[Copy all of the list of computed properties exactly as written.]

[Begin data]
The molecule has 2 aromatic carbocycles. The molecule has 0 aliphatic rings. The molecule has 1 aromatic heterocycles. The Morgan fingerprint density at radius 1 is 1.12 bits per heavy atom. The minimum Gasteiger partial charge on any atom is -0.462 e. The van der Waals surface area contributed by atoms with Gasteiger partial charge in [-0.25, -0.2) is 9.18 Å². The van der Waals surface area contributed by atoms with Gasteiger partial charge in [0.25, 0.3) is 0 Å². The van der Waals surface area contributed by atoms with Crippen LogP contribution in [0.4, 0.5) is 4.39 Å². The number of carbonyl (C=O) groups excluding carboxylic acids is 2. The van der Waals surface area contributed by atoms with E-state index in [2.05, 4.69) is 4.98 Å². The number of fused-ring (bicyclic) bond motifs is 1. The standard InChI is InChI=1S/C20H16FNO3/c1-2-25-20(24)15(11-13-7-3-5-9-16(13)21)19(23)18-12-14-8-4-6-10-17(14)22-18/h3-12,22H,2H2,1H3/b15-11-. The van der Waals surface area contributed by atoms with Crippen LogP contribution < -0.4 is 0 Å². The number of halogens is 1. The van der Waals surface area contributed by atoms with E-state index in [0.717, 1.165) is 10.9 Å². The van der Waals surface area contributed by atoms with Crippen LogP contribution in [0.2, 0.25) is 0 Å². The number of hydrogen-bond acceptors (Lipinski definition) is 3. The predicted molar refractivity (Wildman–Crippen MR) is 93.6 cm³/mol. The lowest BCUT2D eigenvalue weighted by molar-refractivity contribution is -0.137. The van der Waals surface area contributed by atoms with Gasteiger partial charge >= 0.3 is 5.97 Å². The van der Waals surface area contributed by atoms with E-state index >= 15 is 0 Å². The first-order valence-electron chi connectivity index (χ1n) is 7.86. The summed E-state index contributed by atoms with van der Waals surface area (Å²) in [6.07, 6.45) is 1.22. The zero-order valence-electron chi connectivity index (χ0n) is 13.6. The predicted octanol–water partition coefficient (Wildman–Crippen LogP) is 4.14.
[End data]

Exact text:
The molecule has 2 aromatic carbocycles. The molecule has 0 aliphatic rings. The molecule has 1 aromatic heterocycles. The Morgan fingerprint density at radius 1 is 1.12 bits per heavy atom. The minimum Gasteiger partial charge on any atom is -0.462 e. The van der Waals surface area contributed by atoms with Gasteiger partial charge in [-0.25, -0.2) is 9.18 Å². The van der Waals surface area contributed by atoms with Gasteiger partial charge in [0.25, 0.3) is 0 Å². The van der Waals surface area contributed by atoms with Crippen LogP contribution in [0.4, 0.5) is 4.39 Å². The number of carbonyl (C=O) groups excluding carboxylic acids is 2. The van der Waals surface area contributed by atoms with E-state index in [2.05, 4.69) is 4.98 Å². The number of fused-ring (bicyclic) bond motifs is 1. The standard InChI is InChI=1S/C20H16FNO3/c1-2-25-20(24)15(11-13-7-3-5-9-16(13)21)19(23)18-12-14-8-4-6-10-17(14)22-18/h3-12,22H,2H2,1H3/b15-11-. The van der Waals surface area contributed by atoms with Crippen LogP contribution < -0.4 is 0 Å². The number of halogens is 1. The van der Waals surface area contributed by atoms with E-state index in [0.717, 1.165) is 10.9 Å². The van der Waals surface area contributed by atoms with Crippen LogP contribution in [0.2, 0.25) is 0 Å². The number of hydrogen-bond acceptors (Lipinski definition) is 3. The predicted molar refractivity (Wildman–Crippen MR) is 93.6 cm³/mol. The lowest BCUT2D eigenvalue weighted by molar-refractivity contribution is -0.137. The van der Waals surface area contributed by atoms with Gasteiger partial charge >= 0.3 is 5.97 Å². The van der Waals surface area contributed by atoms with E-state index >= 15 is 0 Å². The first-order valence-electron chi connectivity index (χ1n) is 7.86. The summed E-state index contributed by atoms with van der Waals surface area (Å²) in [6.07, 6.45) is 1.22. The zero-order valence-electron chi connectivity index (χ0n) is 13.6. The predicted octanol–water partition coefficient (Wildman–Crippen LogP) is 4.14.